It could all come down to the Supreme Court ruling in the MGM vs. Grokster case that determines whether digital downloads will cease to exist or not. According to NPD, P2P (peer-to-peer) downloads are still ruling the net despite increased interest by users in the pay-to download market. To give you an idea of just how skewed the landscape really is, in March of 2005 243 million songs were downloaded from P2P services compared to only 26 million songs that were actually purchased online. But things could be changing.
NPD estimates that the pay-per-download market could see a potential for 30 million consumers due to better technology in broadband and MP3 players. Forty-one percent of digital music consumers say they began to download because of faster Internet access, 30 percent said it was because they had purchased a better computer and 22 percent attributed their digital music consumption to the fact that they had recently purchased a digital/MP3 player. Promotions were also important to consumers: 34 percent reported that they first downloaded music legally because of a special offer.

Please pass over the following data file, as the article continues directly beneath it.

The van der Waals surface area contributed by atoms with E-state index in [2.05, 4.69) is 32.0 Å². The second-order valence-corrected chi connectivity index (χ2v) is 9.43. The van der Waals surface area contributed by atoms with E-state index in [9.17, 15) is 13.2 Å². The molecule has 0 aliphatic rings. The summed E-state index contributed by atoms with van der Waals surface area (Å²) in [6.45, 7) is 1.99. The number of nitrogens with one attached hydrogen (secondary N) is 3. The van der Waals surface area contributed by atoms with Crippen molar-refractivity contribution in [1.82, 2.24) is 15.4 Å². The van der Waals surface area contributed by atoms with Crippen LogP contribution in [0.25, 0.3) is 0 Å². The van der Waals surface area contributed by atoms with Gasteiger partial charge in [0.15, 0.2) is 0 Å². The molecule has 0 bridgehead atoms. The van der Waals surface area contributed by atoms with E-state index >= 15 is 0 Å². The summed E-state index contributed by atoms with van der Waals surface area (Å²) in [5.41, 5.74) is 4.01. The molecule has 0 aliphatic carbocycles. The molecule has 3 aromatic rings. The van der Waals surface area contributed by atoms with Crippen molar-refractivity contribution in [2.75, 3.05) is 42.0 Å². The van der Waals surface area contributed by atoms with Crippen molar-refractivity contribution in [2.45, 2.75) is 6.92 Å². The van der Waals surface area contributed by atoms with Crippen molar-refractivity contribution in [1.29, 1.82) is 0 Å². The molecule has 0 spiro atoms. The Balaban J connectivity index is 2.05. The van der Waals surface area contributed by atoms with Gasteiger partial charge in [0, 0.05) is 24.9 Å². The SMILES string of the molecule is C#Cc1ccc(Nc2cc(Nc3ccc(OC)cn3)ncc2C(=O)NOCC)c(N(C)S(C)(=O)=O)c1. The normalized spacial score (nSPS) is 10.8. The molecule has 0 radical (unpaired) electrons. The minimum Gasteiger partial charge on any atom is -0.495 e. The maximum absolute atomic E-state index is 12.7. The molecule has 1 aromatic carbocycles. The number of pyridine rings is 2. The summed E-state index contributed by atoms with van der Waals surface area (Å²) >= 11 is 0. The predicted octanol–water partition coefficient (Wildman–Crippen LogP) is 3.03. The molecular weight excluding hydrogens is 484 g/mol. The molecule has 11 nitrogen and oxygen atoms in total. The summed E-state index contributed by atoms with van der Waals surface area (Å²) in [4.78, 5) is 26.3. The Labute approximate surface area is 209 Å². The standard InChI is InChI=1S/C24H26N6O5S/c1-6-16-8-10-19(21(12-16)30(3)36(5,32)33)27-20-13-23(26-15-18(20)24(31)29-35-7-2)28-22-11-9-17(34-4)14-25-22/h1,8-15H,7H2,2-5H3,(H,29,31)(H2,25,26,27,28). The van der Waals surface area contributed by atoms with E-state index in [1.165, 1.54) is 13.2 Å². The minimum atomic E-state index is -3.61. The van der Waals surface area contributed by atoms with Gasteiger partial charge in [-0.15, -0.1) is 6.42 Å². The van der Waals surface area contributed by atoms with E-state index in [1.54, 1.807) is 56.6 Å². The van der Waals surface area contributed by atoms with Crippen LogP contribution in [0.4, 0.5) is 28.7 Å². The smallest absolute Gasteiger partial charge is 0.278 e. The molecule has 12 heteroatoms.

At the same time, consumers are somewhat confused by perceived restrictions on what they can do with the music they purchase and download. They are also concerned by the price of the services. As a result only 55 percent of consumers who tried legal services came back for more in subsequent months. By comparison, 85 percent of peer-to-peer (P2P) users engaged in repeat usage in 2004.
This should come as no surprise, with current DRM (Digital Rights Management) laws and regulations in place, most consumers have a hard time understanding the limitations to the music they just downloaded. Download a song via Apple iTunes and want to play it on your Creative Micro Zen? Fat chance, it just won’t work.
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